Image of depressed cat with arthritis

Key takeaway

Feline osteoarthritis, or cat arthritis, is a degenerative joint disease that alters joint tissues and causes loss of cartilage, changes to the surrounding bone, and thickens joint capsules. The loss of protective tissues causes bones to rub against one another, resulting in inflammation and pain. The fact that osteoarthritis is degenerative means the body won't regenerate the tissues and bone. It's a condition that gets worse over time, but it's one that can be treated to keep your cat active and feeling minimal discomfort.

Arthritis symptoms in cats can vary and are dependent on the affected joint along with the amount of degeneration. The symptoms include changes in behavior and difficulties with making normal movements. A cat limping around is the most definitive sign of arthritis, but it's always a good idea to have a veterinarian examine your cat.

Veterinary science has yet to determine the exact cause of feline arthritis, but arthritis develops for the same reasons in cats as it does in most mammals. Age, weight, and genetics all play a role in the degeneration of the tissues and bones located in the joints. Cats have a tendency to hide their pain as a result of their survival instincts. This makes it harder to detect arthritis symptoms in cats and make a definitive diagnosis. 

Treatment of cat arthritis comes in different forms and can be dependent on the individual presentation of a cat. That is, the treatment for cat arthritis depends on the physical condition of the cat. An overweight cat will get put on a diet, whereas a cat of normal weight may be given laser therapy or physical rehabilitation.

In this post, we’ll dive deeper into the symptoms, causes, and treatment of cat arthritis so you can help keep your cat comfortable and healthy in the long term.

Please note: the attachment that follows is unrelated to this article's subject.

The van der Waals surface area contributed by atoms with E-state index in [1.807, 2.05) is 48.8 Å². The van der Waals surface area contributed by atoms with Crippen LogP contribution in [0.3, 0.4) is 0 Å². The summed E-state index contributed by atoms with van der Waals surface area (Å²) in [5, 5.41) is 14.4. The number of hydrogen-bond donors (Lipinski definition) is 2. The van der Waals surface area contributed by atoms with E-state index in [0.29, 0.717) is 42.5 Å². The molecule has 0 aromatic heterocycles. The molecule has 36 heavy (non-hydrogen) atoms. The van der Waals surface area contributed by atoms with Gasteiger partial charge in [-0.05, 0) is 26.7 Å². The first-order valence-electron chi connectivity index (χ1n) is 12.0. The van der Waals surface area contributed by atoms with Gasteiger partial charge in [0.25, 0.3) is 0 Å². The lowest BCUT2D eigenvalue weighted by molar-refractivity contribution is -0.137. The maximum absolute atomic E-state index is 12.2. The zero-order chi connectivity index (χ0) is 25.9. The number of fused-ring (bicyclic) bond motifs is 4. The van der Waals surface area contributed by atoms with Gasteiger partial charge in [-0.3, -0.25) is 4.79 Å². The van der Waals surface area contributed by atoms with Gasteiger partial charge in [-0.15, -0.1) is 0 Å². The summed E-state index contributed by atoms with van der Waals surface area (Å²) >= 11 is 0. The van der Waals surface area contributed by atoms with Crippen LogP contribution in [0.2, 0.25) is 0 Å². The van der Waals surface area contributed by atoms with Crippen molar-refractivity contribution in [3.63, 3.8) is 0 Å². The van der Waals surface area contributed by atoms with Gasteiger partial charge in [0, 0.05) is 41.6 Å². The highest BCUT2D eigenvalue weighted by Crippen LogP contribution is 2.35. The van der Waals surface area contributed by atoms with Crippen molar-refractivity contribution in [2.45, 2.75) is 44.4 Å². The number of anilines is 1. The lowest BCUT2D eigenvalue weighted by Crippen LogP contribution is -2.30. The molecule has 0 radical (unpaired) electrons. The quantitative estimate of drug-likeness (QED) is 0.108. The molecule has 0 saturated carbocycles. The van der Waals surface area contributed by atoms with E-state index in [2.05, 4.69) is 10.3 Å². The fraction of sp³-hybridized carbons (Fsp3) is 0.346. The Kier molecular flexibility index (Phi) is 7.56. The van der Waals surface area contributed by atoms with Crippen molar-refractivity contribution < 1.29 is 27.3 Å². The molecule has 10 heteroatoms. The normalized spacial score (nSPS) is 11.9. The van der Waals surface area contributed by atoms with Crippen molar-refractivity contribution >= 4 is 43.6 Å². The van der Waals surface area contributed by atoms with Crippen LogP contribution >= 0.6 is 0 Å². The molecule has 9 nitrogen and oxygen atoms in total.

What is Osteoarthritis?

Osteoarthritis involves the breaking down of the cartilage and bones of the joints. It's a painful condition that can mildly or severely affect a cat's quality of life. The process of osteoarthritis begins when the cartilage and protective tissues surrounding a joint start to break down due to age, weight, and wear and tear over time. As the tissues disappear with nothing to replace them, the bones start to rub against each other and cause further breakdown of the joint. Bone spurs may form and cause more pain during movement. The condition can get progressively worse over time, resulting in chronic pain and a loss of quality of life.

Cat Arthritis Symptoms

Arthritis symptoms in cats are different from the symptoms other animals exhibit and to make the condition even more difficult to identify, cats tend to hide their physical pain and kinetic issues, convincing pet parents that there's nothing wrong.

The fact that a cat is more likely to spend most of the time sleeping and lying down can also make detecting arthritis symptoms more difficult. Another complicating issue is the fact that the same joints on both sides of a cat's body are typically affected by arthritis, causing the cat to look like it's moving normally.